Netflix, Amazon Prime, Hulu, YouTube, iTunes and Google Play. They’re six of the most powerful players in the streaming media business, and they’re all subsidiaries of, or jointly owned by, multi-billion-dollar corporations. Together, they’ve managed to disrupt traditional methods of media distribution and consumption, putting a dent in optical-disc sales and box-office receipts. The first three companies are even producing their own television programs and theatrical films.
So, what do they have to do with the commercial AV industry? Well, it’s not so much about what any of them, in particular, has to do with us. Instead, it’s about the paradigm shift they’ve unleashed on consumers—a shift that will have a definite impact on both AV hardware installations and media access and consumption.
Since the 1980s, it’s been pretty much de rigueur to incorporate some sort of media-playback device—perhaps several—as part of meeting-room AV installations (classrooms, conference rooms, boardrooms…you name it). Over time, VHS tapes were replaced by DVDs, which, in turn, were being replaced by Blu-ray discs. Now, however, as we near the third decade of the 21st century, it appears that Blu-ray discs will be replaced by…nothing. At least, not anything that plays a physical tape or disc. And that’s because of three developments: (a) the availability of super-fast networks for streaming video, (b) a plethora of mobile devices that can put those networks to use and (c) a growing industry in “cloud” storage of media.
Now, anyone can shoot, edit and finish a professional-looking video for just hundreds of dollars, even using something as mundane as a smartphone camera. And anyone can create a YouTube channel to upload and store those videos for everyone to access and watch, no matter where they might live or work. Those facts haven’t been lost on schools and universities, which are rapidly building online channels for classroom instruction, distance learning and lecture capture. After all, who doesn’t have YouTube on their smartphone, tablet or computer?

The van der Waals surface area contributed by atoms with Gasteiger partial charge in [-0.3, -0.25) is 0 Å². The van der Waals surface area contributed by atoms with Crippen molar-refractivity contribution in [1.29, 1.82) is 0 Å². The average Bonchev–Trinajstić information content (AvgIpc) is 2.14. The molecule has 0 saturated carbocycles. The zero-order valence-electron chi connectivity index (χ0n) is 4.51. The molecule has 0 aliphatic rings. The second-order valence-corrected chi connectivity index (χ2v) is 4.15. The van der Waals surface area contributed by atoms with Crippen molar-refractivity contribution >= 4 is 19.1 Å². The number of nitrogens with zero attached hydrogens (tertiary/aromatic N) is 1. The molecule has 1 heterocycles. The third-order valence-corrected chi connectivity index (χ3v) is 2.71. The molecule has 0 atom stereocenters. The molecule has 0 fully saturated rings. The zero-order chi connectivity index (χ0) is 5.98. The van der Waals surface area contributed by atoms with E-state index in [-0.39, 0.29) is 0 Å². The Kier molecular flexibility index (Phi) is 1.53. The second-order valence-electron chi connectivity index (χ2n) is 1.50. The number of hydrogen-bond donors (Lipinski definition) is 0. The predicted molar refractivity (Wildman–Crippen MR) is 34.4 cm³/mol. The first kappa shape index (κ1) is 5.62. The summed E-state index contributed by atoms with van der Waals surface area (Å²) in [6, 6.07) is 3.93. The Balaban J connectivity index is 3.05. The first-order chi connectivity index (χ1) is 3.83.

Again, you might be asking: But what impact will this have on our industry? For starters, you will have to either build out or access a fast wide-area network (WAN) that’s suitable for streaming as part of your future installations; this is particularly true for classrooms and media centers. That will be an additional challenge as, simultaneously, you build your AV/IT network for all connected hardware and spend hours to set up firewalls and malware protection.
What you won’t have to install will be the previously mentioned Blu-ray players, unless you simply have to show copies of theatrical movies as part of a film-criticism class. (Oddly enough, you might find a Roku box or other, similar streaming device a more essential item on the bill of materials.) Maybe a “smart,” internet-connected TV would be a better investment. Or, you could simply stream content on an ad-hoc basis to a student’s mobile device and use a collaboration platform to share it with everyone else. (If it’s part of a class, then it’s likely fair use, but I’m no attorney….)
Some of my colleagues question my predictions, until I ask them how many DVDs and/or Blu-ray discs they have sitting at home and how often they watch those discs. Usually, the answers to those questions are (in order) “a lot” and “rarely.” Why? Well, how many times do you have to watch a particular movie? Once you’ve seen it, you move on to the next film (unless you’re a “Star Wars,” Marvel Comics or anime fanatic).